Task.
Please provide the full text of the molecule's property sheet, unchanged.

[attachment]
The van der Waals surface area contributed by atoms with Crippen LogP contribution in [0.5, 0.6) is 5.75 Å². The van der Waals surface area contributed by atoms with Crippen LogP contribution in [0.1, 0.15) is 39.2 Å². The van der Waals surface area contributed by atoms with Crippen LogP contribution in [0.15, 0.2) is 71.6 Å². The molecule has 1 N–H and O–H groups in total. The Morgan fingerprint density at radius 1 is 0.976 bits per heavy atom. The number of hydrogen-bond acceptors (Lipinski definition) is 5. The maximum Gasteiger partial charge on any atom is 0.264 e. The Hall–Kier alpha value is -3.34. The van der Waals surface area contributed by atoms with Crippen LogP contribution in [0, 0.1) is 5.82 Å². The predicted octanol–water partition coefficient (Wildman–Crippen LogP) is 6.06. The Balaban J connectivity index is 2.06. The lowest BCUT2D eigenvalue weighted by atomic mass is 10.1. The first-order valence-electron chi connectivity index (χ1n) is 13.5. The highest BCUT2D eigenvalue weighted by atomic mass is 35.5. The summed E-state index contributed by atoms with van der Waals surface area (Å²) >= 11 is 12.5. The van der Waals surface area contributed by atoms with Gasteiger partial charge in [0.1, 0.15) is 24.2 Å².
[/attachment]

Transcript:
The van der Waals surface area contributed by atoms with Crippen LogP contribution in [0.5, 0.6) is 5.75 Å². The van der Waals surface area contributed by atoms with Crippen LogP contribution in [0.1, 0.15) is 39.2 Å². The van der Waals surface area contributed by atoms with Crippen LogP contribution in [0.15, 0.2) is 71.6 Å². The molecule has 1 N–H and O–H groups in total. The Morgan fingerprint density at radius 1 is 0.976 bits per heavy atom. The number of hydrogen-bond acceptors (Lipinski definition) is 5. The maximum Gasteiger partial charge on any atom is 0.264 e. The Hall–Kier alpha value is -3.34. The van der Waals surface area contributed by atoms with Crippen LogP contribution in [0, 0.1) is 5.82 Å². The predicted octanol–water partition coefficient (Wildman–Crippen LogP) is 6.06. The Balaban J connectivity index is 2.06. The lowest BCUT2D eigenvalue weighted by atomic mass is 10.1. The first-order valence-electron chi connectivity index (χ1n) is 13.5. The highest BCUT2D eigenvalue weighted by atomic mass is 35.5. The summed E-state index contributed by atoms with van der Waals surface area (Å²) >= 11 is 12.5. The van der Waals surface area contributed by atoms with Gasteiger partial charge in [0.1, 0.15) is 24.2 Å².